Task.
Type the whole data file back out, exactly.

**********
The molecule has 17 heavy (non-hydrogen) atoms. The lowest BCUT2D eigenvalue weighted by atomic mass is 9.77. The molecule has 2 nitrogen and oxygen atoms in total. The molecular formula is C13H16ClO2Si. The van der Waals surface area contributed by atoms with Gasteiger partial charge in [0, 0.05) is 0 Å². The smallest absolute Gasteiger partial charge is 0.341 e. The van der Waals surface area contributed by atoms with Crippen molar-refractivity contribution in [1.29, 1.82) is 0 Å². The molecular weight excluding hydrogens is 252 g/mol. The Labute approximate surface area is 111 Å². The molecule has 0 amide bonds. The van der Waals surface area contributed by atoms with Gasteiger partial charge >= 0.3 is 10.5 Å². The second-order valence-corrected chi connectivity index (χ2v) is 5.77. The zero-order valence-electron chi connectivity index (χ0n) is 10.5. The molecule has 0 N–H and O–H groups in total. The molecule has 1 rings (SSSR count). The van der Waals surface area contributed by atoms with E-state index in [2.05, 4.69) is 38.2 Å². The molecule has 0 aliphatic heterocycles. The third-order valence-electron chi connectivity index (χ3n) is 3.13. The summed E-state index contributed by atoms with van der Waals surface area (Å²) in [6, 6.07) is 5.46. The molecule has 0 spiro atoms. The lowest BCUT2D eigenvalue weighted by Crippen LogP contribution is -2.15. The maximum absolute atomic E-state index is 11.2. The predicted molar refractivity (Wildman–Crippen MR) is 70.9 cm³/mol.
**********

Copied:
The molecule has 17 heavy (non-hydrogen) atoms. The lowest BCUT2D eigenvalue weighted by atomic mass is 9.77. The molecule has 2 nitrogen and oxygen atoms in total. The molecular formula is C13H16ClO2Si. The van der Waals surface area contributed by atoms with Gasteiger partial charge in [0, 0.05) is 0 Å². The smallest absolute Gasteiger partial charge is 0.341 e. The van der Waals surface area contributed by atoms with Crippen molar-refractivity contribution in [1.29, 1.82) is 0 Å². The molecular weight excluding hydrogens is 252 g/mol. The Labute approximate surface area is 111 Å². The molecule has 0 amide bonds. The van der Waals surface area contributed by atoms with Gasteiger partial charge >= 0.3 is 10.5 Å². The second-order valence-corrected chi connectivity index (χ2v) is 5.77. The zero-order valence-electron chi connectivity index (χ0n) is 10.5. The molecule has 0 N–H and O–H groups in total. The molecule has 1 rings (SSSR count). The van der Waals surface area contributed by atoms with E-state index in [2.05, 4.69) is 38.2 Å². The molecule has 0 aliphatic heterocycles. The third-order valence-electron chi connectivity index (χ3n) is 3.13. The summed E-state index contributed by atoms with van der Waals surface area (Å²) in [6, 6.07) is 5.46. The molecule has 0 spiro atoms. The lowest BCUT2D eigenvalue weighted by Crippen LogP contribution is -2.15. The maximum absolute atomic E-state index is 11.2. The predicted molar refractivity (Wildman–Crippen MR) is 70.9 cm³/mol.